The Costco Connection
Costco and Costco.com offer a variety of pet
supplies, including healthful foods and treats,
supplements, flea and tick collars, and more.
By Chrystle Fiedler
WHEN BROOKLYN BURTON of Columbus, Ohio,
entered her great-uncle’s house in 2013 to help clean
up his hoarder lifestyle, the last thing she expected to
find was a dog that needed to be rescued. “I was
shocked,” says Burton. “I wasn’t even sure what kind
of dog he was supposed to be. He was such a blob, and
he had a lot of trouble walking.”
Dennis was, in fact, a miniature dachshund and,
at 56 pounds, extremely obese—over 45 pounds
overweight, due to a diet of fast food, pizza and frozen
dinners. Unfortunately, he has plenty of company.
The eighth annual National Pet Obesity Prevalence
Survey, conducted this year by the Association for
Pet Obesity Prevention, found that 58 percent of
U.S. cats and 53 percent of dogs are overweight.
“Just like people, pets often aren’t as active as
they should be [in order to] burn off the calories
that they are eating,” says Dr. Susan Nelson, clinical
associate professor at the Kansas State University
College of Veterinary Medicine and a veterinarian
in the Pet Health Center.
Part of the problem is that most owners don’t
realize their pets are overweight or even obese.
“When you see your pet every day, it’s really hard to
see the weight that they are putting on,” says Nelson.
“People are often shocked when their pets weigh in
at the vet.”
Excess weight can lead to a variety of serious
problems, from Type 2 diabetes (especially in cats)
to osteoarthritis, high blood pressure, heart prob-
lems and various forms of cancer. Specific breeds—
dachshunds, for example—are at high risk of
developing back problems. “Excess weight puts
more strain on the back, especially when running
and jumping,” says Burton’s vet, Dr. Kathleen Ham
of Ohio State University’s College of Veterinary
Medicine. “This can lead to ruptured disks.”
Start with your vet
Before you start your pet on a weight-loss program, see your vet. “It’s important that you work
with your vet to get a program that is safe and that
will work for you and your pet,” says Dr. Andrea
Fascetti, a professor of nutrition in the School of
Veterinary Medicine at the University of California,
Davis. “The plan needs to take into account the
owner’s relationship with the pet, what they like to
do together and what’s important to them.” Your vet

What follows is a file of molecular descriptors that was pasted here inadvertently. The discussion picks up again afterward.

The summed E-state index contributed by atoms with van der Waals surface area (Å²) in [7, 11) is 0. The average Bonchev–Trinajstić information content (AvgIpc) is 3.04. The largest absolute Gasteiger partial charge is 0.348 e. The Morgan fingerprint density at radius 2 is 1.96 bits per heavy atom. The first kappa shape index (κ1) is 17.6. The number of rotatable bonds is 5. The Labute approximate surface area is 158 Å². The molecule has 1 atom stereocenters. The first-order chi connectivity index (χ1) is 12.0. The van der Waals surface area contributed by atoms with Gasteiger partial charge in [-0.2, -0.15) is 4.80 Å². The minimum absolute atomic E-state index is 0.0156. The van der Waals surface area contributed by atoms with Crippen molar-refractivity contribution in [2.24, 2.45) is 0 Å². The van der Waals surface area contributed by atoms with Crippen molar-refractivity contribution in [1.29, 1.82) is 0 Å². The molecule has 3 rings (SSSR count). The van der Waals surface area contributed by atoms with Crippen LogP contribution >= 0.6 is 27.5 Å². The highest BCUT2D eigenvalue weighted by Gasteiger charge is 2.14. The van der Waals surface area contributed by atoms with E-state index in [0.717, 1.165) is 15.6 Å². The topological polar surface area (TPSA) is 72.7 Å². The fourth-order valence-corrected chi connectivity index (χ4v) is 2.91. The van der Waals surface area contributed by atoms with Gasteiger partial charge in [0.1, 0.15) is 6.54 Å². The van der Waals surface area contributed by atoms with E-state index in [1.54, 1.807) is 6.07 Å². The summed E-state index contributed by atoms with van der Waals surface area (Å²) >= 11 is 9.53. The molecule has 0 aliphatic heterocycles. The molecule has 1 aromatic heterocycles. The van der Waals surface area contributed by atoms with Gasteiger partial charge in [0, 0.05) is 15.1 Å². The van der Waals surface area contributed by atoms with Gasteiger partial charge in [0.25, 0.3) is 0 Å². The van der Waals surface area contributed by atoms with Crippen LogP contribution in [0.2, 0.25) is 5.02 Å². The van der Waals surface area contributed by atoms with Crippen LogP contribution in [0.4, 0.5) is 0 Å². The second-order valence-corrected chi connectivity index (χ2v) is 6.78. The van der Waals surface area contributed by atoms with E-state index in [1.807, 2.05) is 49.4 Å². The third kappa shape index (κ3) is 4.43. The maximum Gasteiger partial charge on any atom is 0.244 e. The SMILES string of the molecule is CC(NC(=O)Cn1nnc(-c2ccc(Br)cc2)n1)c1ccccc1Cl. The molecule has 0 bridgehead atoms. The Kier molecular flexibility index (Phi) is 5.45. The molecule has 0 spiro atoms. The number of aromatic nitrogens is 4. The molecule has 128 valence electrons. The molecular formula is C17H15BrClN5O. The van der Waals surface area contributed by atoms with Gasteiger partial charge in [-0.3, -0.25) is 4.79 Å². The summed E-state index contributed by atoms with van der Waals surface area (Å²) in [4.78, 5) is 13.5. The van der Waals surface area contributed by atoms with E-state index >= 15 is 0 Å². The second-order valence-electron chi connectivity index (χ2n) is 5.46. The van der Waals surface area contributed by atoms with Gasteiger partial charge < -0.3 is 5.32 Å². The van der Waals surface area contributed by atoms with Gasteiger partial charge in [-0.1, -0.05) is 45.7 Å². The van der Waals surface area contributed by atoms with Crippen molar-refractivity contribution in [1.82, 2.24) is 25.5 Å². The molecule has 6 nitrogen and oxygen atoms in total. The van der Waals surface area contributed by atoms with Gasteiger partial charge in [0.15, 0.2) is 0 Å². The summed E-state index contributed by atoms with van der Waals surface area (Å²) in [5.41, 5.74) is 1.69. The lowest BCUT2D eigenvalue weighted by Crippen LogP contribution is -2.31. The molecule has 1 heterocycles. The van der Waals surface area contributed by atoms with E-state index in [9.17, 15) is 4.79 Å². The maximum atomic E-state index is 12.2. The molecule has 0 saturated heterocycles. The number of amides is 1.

can also rule out underlying issues, such as hypothyroidism, that can contribute to weight gain.
Burton, a nursing student, consulted with her
vet and then switched Dennis to one-third of a cup
of dry dog food twice daily, and
he shed 10 pounds in just three
weeks. “I did a lot of research to find
out the best diet for a miniature dachs-
hund and how much they should be eating for a
healthy weight,” says Burton.
After Dennis lost over 44 pounds he needed
skin removal surgery. “He was stepping on his
belly skin and had developed painful skin
infections because the folds were trapping
moisture,” says Ham, who performed the
operation. Afterward, Dennis had phys-
ical therapy and was put on an exercise
program. “Losing weight is really a life-
style change—diet and exercise—and
[Burton] embraced all of it,” Ham adds.
A new leash on life
Making positive changes
may be difficult but it’s
worth it, especially since
research shows that
pets with a healthy
weight live longer. A
landmark 2002 study
of paired Labrador
retriever siblings, published in the Journal of the
American Veterinary Medical
Association, showed that when one
was fed normally and one was fed 25 percent less, the leaner dog lived up to two years
longer. This type of diet isn’t the norm for most
dogs, but it points to the benefits of weight loss.
The slimmer Dennis, now 6, is a new dog.
“When I first got him, he was very depressed and
unhappy, because he didn’t feel good,” says Burton.
“Now, he’s into everything. He runs and likes to
fetch the ball and plays tug-of-war, and he’s just
Ham says of his transformation, “It’s really just
a remarkable journey. Dennis shows that it’s never
too late to make positive changes if it will improve
your pet’s quality of life.” C
Chrystle Fiedler specializes in writing about health.
for your pet
; Have your vet screen and
evaluate your pet and create a
weight-loss and exercise program
that is safe and will be effective.
; Spaying and neutering can
cause weight gain, so it’s important to reevaluate your pet’s
nutritional needs afterwards.
; Be patient. Work with your
vet to tweak the weight-loss plan
; Don’t wait to start. It’s easier to maintain a pet’s healthy
weight than it is to lose pounds.
; Don’t cut out treats. You
can go low-calorie with baby carrots and air-popped popcorn and/
or just factor regular treats into a
—Dr. Andrea Fascetti